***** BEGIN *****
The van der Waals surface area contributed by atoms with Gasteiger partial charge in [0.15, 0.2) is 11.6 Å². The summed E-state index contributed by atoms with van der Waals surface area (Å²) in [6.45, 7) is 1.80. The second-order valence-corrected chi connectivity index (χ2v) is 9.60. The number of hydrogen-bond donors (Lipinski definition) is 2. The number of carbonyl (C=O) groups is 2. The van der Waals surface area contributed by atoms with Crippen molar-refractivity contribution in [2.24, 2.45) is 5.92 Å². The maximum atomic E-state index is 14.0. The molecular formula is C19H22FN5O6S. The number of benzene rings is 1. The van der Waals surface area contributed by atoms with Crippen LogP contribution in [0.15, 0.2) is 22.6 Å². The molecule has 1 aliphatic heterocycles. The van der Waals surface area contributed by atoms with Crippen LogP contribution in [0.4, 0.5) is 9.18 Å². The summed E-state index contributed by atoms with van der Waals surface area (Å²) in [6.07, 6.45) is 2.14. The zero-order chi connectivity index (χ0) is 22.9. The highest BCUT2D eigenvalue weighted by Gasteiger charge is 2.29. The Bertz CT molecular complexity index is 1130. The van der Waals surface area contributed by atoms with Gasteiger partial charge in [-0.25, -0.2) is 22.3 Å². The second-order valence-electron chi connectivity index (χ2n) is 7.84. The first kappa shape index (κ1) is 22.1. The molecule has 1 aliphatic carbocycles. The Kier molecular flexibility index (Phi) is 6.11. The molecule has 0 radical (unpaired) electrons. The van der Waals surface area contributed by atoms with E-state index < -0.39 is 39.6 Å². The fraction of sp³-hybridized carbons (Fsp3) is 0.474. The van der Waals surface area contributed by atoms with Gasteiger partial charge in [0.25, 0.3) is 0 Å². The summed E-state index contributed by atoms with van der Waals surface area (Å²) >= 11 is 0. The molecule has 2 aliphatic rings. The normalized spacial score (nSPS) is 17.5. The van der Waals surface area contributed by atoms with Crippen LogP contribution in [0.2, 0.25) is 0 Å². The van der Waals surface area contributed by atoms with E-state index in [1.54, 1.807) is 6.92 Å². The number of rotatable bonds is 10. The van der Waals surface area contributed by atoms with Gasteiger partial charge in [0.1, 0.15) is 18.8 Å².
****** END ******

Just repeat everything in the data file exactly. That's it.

The van der Waals surface area contributed by atoms with Gasteiger partial charge in [0.15, 0.2) is 11.6 Å². The summed E-state index contributed by atoms with van der Waals surface area (Å²) in [6.45, 7) is 1.80. The second-order valence-corrected chi connectivity index (χ2v) is 9.60. The number of hydrogen-bond donors (Lipinski definition) is 2. The number of carbonyl (C=O) groups is 2. The van der Waals surface area contributed by atoms with Crippen molar-refractivity contribution in [2.24, 2.45) is 5.92 Å². The maximum atomic E-state index is 14.0. The molecular formula is C19H22FN5O6S. The number of benzene rings is 1. The van der Waals surface area contributed by atoms with Crippen LogP contribution in [0.15, 0.2) is 22.6 Å². The molecule has 1 aliphatic heterocycles. The van der Waals surface area contributed by atoms with Crippen LogP contribution in [0.4, 0.5) is 9.18 Å². The summed E-state index contributed by atoms with van der Waals surface area (Å²) in [6.07, 6.45) is 2.14. The zero-order chi connectivity index (χ0) is 22.9. The highest BCUT2D eigenvalue weighted by Gasteiger charge is 2.29. The Bertz CT molecular complexity index is 1130. The van der Waals surface area contributed by atoms with Gasteiger partial charge in [-0.25, -0.2) is 22.3 Å². The second-order valence-electron chi connectivity index (χ2n) is 7.84. The first kappa shape index (κ1) is 22.1. The molecule has 1 aliphatic carbocycles. The Kier molecular flexibility index (Phi) is 6.11. The molecule has 0 radical (unpaired) electrons. The van der Waals surface area contributed by atoms with E-state index < -0.39 is 39.6 Å². The fraction of sp³-hybridized carbons (Fsp3) is 0.474. The van der Waals surface area contributed by atoms with Gasteiger partial charge in [0.25, 0.3) is 0 Å². The summed E-state index contributed by atoms with van der Waals surface area (Å²) >= 11 is 0. The molecule has 2 aliphatic rings. The normalized spacial score (nSPS) is 17.5. The van der Waals surface area contributed by atoms with Crippen LogP contribution in [0.2, 0.25) is 0 Å². The van der Waals surface area contributed by atoms with E-state index in [1.54, 1.807) is 6.92 Å². The number of rotatable bonds is 10. The van der Waals surface area contributed by atoms with Gasteiger partial charge in [0.1, 0.15) is 18.8 Å².